Decolonising the Library – the work so far

Library and Learning Services at Surrey wanted to introduce to you some of the projects that we have been involved in as part of the wider conversations within Higher Education on decolonising and diversifying the curriculum and library collections.

We have been involved in several projects for the past 2 years working on diversifying our collections, understanding the ‘Decolonise My Curriculum’ movement and promoting and celebrating our diverse student community. We have been working in collaboration and in partnership with Surrey students broadening our collections as a step to ensuring the library collections speak to all voices.

We have also been raising awareness around our learning tools such as the online reading lists and how they can be used by students and academic staff to decolonise the learning materials and centre critical debate away from the established canon.

You may have heard about the Student Curator project, where for the past 2 years we have been working alongside the Students Union, the Vice President (VP) Student Support and VP Student Voice have nominated students to lead themed installations, or ‘curations’. Since 2018, the Student Curator project has delivered 8 successful curations, working with individual and small groups of students. The first Student Curator was Joel Weller, who curated a display on Black History Month. Other themes have included LGBT History, Invisible Disabilities, Healthy Learning, Empowering International Women and Talking about Mental Health.

The Student Curators have had great fun and have been very creative with their projects curating physical and virtual displays in the library of books, digital resources and materials from our Archives. Library staff and students have explored the online reading list system to promote their finds. The Curators have organised interactive displays such as reaction boards and utilising library social media accounts to run Instagram stories and pose questions such as “What does it mean to be black?” and “Which black person most inspires you?”. The Curators have created study playlists, collaboratively written Haiku’s and provided inspirational “lucky dips”. The students are also encouraged to managed a budget to purchase new book titles for library stock to enhance and develop their themes representation in the library collection. We added over 100 books to the library collections after the Black History Month displays, on recommendation from the Curators. You can explore #surreylibcurator to see more on our social media.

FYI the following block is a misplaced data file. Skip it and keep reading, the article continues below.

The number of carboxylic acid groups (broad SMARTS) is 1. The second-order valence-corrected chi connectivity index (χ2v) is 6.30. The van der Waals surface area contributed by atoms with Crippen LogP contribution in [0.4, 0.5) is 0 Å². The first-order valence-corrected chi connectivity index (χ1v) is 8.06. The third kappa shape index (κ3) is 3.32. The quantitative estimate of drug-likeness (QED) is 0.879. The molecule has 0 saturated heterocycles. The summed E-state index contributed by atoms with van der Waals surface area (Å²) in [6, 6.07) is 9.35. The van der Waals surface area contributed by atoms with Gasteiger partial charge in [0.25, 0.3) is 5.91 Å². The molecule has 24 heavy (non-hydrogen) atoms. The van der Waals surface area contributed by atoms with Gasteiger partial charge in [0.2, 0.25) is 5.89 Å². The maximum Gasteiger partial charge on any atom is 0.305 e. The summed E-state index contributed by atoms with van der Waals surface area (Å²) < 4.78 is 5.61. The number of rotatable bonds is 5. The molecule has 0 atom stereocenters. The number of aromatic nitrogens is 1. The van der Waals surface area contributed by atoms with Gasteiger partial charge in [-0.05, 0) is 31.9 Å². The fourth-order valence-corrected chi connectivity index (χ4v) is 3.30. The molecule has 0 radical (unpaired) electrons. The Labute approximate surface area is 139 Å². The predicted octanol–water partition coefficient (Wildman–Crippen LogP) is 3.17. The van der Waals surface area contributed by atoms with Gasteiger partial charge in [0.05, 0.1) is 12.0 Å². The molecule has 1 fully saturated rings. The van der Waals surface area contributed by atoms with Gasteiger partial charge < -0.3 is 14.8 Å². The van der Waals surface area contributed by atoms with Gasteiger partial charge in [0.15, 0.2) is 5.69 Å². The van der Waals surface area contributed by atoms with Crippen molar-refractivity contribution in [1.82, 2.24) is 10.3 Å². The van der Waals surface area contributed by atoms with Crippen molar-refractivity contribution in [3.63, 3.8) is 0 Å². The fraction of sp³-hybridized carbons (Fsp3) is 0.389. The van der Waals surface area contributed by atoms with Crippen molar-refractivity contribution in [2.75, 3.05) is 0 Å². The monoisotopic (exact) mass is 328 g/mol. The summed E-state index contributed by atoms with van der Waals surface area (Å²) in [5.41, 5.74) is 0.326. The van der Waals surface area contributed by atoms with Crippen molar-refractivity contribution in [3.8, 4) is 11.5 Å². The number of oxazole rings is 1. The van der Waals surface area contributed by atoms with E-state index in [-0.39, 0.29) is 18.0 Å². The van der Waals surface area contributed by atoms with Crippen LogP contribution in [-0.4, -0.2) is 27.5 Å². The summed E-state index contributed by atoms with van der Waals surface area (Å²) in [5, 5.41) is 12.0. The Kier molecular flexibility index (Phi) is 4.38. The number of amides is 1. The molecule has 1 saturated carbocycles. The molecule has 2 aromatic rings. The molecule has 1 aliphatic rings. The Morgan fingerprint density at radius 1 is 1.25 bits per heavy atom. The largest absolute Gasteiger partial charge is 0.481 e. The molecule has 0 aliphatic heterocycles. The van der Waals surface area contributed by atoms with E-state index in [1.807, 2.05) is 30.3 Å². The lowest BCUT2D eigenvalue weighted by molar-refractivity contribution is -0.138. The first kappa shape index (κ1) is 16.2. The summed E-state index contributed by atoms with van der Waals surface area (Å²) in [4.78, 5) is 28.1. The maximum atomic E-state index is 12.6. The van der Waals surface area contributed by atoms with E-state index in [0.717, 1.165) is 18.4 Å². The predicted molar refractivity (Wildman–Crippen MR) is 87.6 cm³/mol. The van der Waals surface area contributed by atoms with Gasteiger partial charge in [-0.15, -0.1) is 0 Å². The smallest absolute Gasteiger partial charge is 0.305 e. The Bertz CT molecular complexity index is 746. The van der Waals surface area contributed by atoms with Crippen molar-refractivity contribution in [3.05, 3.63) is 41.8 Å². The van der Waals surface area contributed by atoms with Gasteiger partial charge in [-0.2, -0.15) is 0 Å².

This year we have been working with one of the EduInterns Pelumi Durojaiye. She has led our engagement with the decolonising the curriculum further. She has created an Inclusive Publishers Index, to support module leaders awareness of alternative publishers. The publishers on the index specialise in publishing black authors, members of the LGBT community, feminist and gender topics and open access materials to promote publications that are not from the global north.

Pelumi has also created a student voices video capturing some of our students thoughts and reactions to diversity and the impact it has on their relationships with Surrey and she has completed a pilot reading list audit for the Department of Politics, analysing one of their reading lists, according to its gender and ethnicity balance.

Going forward we want to make sure that the Student curator project is still a medium for diversifying our collections ( even if we have to do more virtual displays this year), the library would like to create more resources for academic awareness of how to decolonise reading lists and to have that critical debate. We want to continue to raise awareness and support the debate within the institution through our work and curriculum design initiatives.

Our next blog post will be from Pelumi who has written up her experiences from attending and presenting at her first digital conference in June called “Decolonising the Academic Library” organised by University of Leicester and De Montfort University.